Can I Give My Dog Chocolate?

Can I Give My Dog Chocolate?We’ve all heard that chocolate can be very harmful for dogs. This is a fact and most definitely not an urban legend. Be sure to get the full scoop here, especially if you are a pet pooch owning chocoholic!

It’s true that chocolate can be deadly for dogs. Sadly, many pets have lost their lives from eating this sweet brown delicacy. Make no mistake about it, this is one human food that should never be given to a best buddy with no exceptions.

Though it usually takes a fair amount of canine chocolate consumption for serious toxicity, do not feed any amount. Many recipes, such as brownies, contain this red flagged ingredient meaning you have to be on the lookout for your dog’s sake.

Can I Give My Dog Chocolate? Answer: No, never!

Not as a treat, not as a one-time reward, not even just a bite, never!

Pure chocolate, made from cacao beans, deserves its scary reputation when it comes to the safety of your precious pet. But any variety of chocolate can literally kill your dog if enough is eaten. Owners need to be fully informed about the toxic effects and how to react. Be prepared for any situation, especially if this sweet treat is often in your household. Accidents involving chocolate and dogs can and do happen!

Different Types of Chocolate

Chocolate comes in many forms with different levels of toxicity for dogs. Certainly any kind should be off limits to your furry friend, but pure cocoa and dark chocolate generally pose the most dangerous threat.

It’s true that milk, while chocolate or even Nutella may not be as potent but that doesn’t mean it can’t harm your dog. Consider this when you think of sharing something seemingly harmless like chocolate ice cream.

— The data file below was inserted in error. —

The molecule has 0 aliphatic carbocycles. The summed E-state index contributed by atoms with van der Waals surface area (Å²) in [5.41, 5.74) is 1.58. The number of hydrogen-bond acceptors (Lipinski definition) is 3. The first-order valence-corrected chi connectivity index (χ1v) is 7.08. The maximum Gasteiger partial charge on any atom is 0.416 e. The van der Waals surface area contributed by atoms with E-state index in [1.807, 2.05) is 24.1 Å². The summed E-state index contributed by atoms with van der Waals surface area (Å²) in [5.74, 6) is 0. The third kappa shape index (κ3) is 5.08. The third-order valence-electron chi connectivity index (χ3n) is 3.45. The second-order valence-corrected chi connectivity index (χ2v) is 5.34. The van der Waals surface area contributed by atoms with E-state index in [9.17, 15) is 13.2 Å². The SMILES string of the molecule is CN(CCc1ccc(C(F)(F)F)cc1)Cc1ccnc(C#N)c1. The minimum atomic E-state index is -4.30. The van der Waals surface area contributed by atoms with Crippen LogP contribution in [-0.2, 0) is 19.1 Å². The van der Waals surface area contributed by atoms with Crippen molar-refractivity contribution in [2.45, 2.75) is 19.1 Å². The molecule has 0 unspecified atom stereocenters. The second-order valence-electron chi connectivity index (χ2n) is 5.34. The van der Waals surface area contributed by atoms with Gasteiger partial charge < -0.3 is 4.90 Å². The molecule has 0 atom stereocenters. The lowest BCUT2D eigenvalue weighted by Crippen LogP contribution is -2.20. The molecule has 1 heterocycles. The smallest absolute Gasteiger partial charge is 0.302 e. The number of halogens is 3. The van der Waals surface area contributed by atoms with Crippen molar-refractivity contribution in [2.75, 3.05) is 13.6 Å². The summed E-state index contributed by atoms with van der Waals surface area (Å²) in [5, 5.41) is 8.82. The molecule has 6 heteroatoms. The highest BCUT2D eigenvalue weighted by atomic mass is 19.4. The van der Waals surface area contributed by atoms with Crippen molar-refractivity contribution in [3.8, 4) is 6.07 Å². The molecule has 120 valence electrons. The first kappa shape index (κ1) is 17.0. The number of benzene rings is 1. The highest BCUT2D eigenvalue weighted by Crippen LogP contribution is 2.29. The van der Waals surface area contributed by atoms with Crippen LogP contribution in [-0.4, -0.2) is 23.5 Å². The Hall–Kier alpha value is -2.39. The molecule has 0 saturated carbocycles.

Complications for Canines

The caffeine in chocolate can really send your dog’s system into a tailspin. This factor in itself could create some entirely avoidable health issues. What’s much worse is that consuming enough chocolate could very well be fatal due to a substance called Theobromine. Unfortunately, dogs cannot metabolize this cacao alkaloid nearly as well as humans can.

Worrying effects relating to the circulatory and respiratory systems can occur, leading to all sorts of troubling complications, after a dog eats chocolate. Everything from seizures to an irregular heartbeat to internal bleeding can develop following canine chocolate consumption. The effects could range from upset stomach to death.

The Theobromine Toxicity

If your dog has gotten their paws on some chocolate then you need to act fast. Do not wait for obvious early signs which can include erratic behavior, unbelievable thirst, bouts of diarrhea, unexplained bursts of energy, panting and even serious seizures.

Hopefully your dog will vomit up the chocolate which will help to rid them of the toxicity to some degree. Providing hydrogen peroxide may be necessary to avoid the deadly effects.

It’s very important to immediately speak with a vet following a chocolate mishap as the situation can be quite serious and even fatal.

Get Veterinary Help ASAP

By now you know that canine consumption of straight chocolate, or brownies, is cause for serious concern. It is of the utmost importance that you get professional help as soon as possible. We cannot stress this enough!

Your dog will have a much higher chance of recovery the sooner you act. While chocolate toxicity can last up to 72 hours, the early hours are the most critical for survival.

Conclusion on Chocolate

Never feed your dog, as reward or otherwise, any amount of chocolate. This isn’t a rumor and this delicious treat can harm, if not kill, your precious pet. Theobromine, which is found in chocolate, cannot be properly metabolized by your pet which means it is literally quite deadly. Consider all kinds of chocolate to be very dangerous for your dog. Milk, dark, white or any variety should all be strictly off limits.

  • Was this Article Helpful?
  • YES   NO

Add Your Own Answer to the Question Can Dogs Eat Chocolate? Below


  1. Alfie
  2. Crappola
  3. Ken
  4. Rhonda
  5. Anna

Add a New Comment ⇩